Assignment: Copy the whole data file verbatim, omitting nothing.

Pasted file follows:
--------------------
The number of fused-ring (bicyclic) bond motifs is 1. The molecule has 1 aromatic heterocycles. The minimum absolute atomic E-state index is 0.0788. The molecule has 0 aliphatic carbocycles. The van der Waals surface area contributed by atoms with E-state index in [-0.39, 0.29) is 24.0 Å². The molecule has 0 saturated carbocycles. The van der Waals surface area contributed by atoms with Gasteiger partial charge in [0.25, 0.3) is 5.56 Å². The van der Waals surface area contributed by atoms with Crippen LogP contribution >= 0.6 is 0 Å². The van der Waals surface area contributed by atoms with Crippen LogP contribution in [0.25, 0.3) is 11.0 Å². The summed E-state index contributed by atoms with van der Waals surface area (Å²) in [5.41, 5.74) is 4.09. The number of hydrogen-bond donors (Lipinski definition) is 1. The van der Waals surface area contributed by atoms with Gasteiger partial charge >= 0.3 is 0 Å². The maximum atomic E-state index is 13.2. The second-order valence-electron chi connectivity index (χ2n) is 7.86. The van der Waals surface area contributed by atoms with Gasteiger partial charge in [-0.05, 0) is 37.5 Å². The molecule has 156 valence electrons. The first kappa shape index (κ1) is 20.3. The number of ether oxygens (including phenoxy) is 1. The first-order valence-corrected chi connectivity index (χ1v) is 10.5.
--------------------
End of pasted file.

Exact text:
The number of fused-ring (bicyclic) bond motifs is 1. The molecule has 1 aromatic heterocycles. The minimum absolute atomic E-state index is 0.0788. The molecule has 0 aliphatic carbocycles. The van der Waals surface area contributed by atoms with E-state index in [-0.39, 0.29) is 24.0 Å². The molecule has 0 saturated carbocycles. The van der Waals surface area contributed by atoms with Gasteiger partial charge in [0.25, 0.3) is 5.56 Å². The van der Waals surface area contributed by atoms with Crippen LogP contribution >= 0.6 is 0 Å². The van der Waals surface area contributed by atoms with Crippen LogP contribution in [0.25, 0.3) is 11.0 Å². The summed E-state index contributed by atoms with van der Waals surface area (Å²) in [5.41, 5.74) is 4.09. The number of hydrogen-bond donors (Lipinski definition) is 1. The van der Waals surface area contributed by atoms with Gasteiger partial charge >= 0.3 is 0 Å². The maximum atomic E-state index is 13.2. The second-order valence-electron chi connectivity index (χ2n) is 7.86. The van der Waals surface area contributed by atoms with Gasteiger partial charge in [-0.05, 0) is 37.5 Å². The molecule has 156 valence electrons. The first kappa shape index (κ1) is 20.3. The number of ether oxygens (including phenoxy) is 1. The first-order valence-corrected chi connectivity index (χ1v) is 10.5.